The press reported this week that an appeal involving Essex County Council was the first to be routed through the High Court, under new rules that have diverted some appeals from the Court of Appeal to High Court judges as a result of the Court of Appeal having an unmanageable workload. See for example : Essex family court case is among first to go to appeal under new system.

Broadly speaking, appeals from circuit judges in private children cases (disputes between different family members) will now be heard by a High Court Judge instead of the Court of Appeal, but appeals against circuit judges in care cases will continue to be heard by the Court of Appeal.

We thought it was interesting that the reports say :

High Court judges are set to routinely examine some family court cases at public hearings following the introduction of a new appeal system.

People unhappy about rulings by local family court judges have traditionally outlined their concerns at public hearings in the Court of Appeal in London…

Normally, hearings in the Family Division of the High Court – and in local family courts – are staged in private. Journalists are allowed to attend, but generally a judge has to decide what information can be published.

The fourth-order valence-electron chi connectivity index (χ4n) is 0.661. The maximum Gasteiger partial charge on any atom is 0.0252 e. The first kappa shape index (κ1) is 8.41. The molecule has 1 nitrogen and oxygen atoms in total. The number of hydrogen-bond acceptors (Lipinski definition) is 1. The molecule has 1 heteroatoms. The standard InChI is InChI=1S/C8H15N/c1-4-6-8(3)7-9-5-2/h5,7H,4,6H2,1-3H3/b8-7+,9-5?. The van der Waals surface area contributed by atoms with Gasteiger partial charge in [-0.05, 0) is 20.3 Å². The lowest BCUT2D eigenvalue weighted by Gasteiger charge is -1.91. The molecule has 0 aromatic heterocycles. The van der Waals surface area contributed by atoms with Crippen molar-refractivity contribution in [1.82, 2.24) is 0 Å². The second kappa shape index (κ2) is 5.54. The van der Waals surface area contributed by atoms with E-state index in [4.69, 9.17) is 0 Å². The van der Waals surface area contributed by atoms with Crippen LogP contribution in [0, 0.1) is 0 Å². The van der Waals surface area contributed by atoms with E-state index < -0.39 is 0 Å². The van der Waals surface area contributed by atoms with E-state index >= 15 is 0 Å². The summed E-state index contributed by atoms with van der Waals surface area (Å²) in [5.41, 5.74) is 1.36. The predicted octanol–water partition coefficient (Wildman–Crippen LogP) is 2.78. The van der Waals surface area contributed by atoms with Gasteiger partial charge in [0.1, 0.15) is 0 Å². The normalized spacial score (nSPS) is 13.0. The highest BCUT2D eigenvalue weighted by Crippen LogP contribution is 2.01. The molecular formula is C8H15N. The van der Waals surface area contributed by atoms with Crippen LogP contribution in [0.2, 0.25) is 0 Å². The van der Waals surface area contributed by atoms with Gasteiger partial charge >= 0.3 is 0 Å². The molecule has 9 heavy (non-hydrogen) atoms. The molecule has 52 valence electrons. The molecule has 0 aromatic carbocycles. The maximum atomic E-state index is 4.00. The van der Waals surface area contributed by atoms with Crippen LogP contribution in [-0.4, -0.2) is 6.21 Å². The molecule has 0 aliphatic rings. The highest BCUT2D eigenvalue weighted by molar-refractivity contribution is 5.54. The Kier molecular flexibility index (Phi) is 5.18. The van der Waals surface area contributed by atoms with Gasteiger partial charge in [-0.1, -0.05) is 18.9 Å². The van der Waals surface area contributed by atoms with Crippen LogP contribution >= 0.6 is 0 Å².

But Mr Justice Baker said the basic position was that appeals heard in the Family Division of the High Court under the new regime would be analysed in open court – in line with Court of Appeal policy.

He said judges would make orders barring children at the centre of litigation from being identified. [our emphasis]

Where a court hearing a matter about a child sits in open court rather than in private, this automatically disapplies various pieces of law that would otherwise restrict what could be published, in particular the ban on publication of the detail of what has gone on in court is disapplied. In cases heard in private the press may only report what is contained in any authorised published judgment or what the judge has allowed, rather than any further detail of what is said and done in court. Once the court sits in open court the press can report basically anything EXCEPT anything the court says they must not (typically the names of the parties and child or other identifying information).

It’s not clear from the article what the Judge is referring to when he sets out the expectation that the new High Court appeals will be heard in open court, and there is no judgment on BAILII that we can check for clarification (there is nothing sinister or odd about that – we wouldn’t expect to see a judgment published from a preliminary hearing – indeed no formal judgment may have been given).

The Court of Appeal operates under a different set of rules to that applying to the Family Court and the Family Division of the High Court. The Court of Appeal operates under the Civil Procedure Rules (the “CPR”) (relevant here is Part 52 and the associated practice directions), and there the default position is that matters are heard in open court (see CPR 39.2 here). Usually in family appeals heard in the Court of Appeal the court will sit in open court and make orders for anonymity to protect the participants.